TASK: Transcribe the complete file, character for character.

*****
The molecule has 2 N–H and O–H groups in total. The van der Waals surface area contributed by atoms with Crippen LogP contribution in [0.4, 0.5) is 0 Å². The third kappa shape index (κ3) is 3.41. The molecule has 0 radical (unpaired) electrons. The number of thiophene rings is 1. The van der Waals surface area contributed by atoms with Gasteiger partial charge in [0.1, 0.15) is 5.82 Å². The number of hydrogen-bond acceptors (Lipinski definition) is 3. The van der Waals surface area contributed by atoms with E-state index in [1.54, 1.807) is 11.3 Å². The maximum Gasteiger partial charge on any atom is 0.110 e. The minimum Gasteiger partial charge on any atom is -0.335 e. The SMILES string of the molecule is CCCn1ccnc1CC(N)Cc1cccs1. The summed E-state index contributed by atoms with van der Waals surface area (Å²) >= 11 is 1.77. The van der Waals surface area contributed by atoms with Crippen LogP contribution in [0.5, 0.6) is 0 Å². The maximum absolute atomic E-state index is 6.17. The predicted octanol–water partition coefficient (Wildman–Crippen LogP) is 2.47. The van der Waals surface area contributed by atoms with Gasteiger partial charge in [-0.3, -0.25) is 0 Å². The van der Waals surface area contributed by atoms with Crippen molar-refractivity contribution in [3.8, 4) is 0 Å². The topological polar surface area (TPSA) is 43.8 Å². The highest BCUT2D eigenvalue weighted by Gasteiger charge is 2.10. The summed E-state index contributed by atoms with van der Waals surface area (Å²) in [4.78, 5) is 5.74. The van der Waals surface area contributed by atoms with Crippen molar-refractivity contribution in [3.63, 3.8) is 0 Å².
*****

The molecule has 2 N–H and O–H groups in total. The van der Waals surface area contributed by atoms with Crippen LogP contribution in [0.4, 0.5) is 0 Å². The third kappa shape index (κ3) is 3.41. The molecule has 0 radical (unpaired) electrons. The number of thiophene rings is 1. The van der Waals surface area contributed by atoms with Gasteiger partial charge in [0.1, 0.15) is 5.82 Å². The number of hydrogen-bond acceptors (Lipinski definition) is 3. The van der Waals surface area contributed by atoms with E-state index in [1.54, 1.807) is 11.3 Å². The maximum Gasteiger partial charge on any atom is 0.110 e. The minimum Gasteiger partial charge on any atom is -0.335 e. The SMILES string of the molecule is CCCn1ccnc1CC(N)Cc1cccs1. The summed E-state index contributed by atoms with van der Waals surface area (Å²) >= 11 is 1.77. The van der Waals surface area contributed by atoms with Crippen LogP contribution in [0.5, 0.6) is 0 Å². The maximum absolute atomic E-state index is 6.17. The predicted octanol–water partition coefficient (Wildman–Crippen LogP) is 2.47. The van der Waals surface area contributed by atoms with Gasteiger partial charge in [-0.3, -0.25) is 0 Å². The van der Waals surface area contributed by atoms with Crippen molar-refractivity contribution in [3.8, 4) is 0 Å². The topological polar surface area (TPSA) is 43.8 Å². The highest BCUT2D eigenvalue weighted by Gasteiger charge is 2.10. The summed E-state index contributed by atoms with van der Waals surface area (Å²) in [4.78, 5) is 5.74. The van der Waals surface area contributed by atoms with Crippen molar-refractivity contribution in [3.63, 3.8) is 0 Å².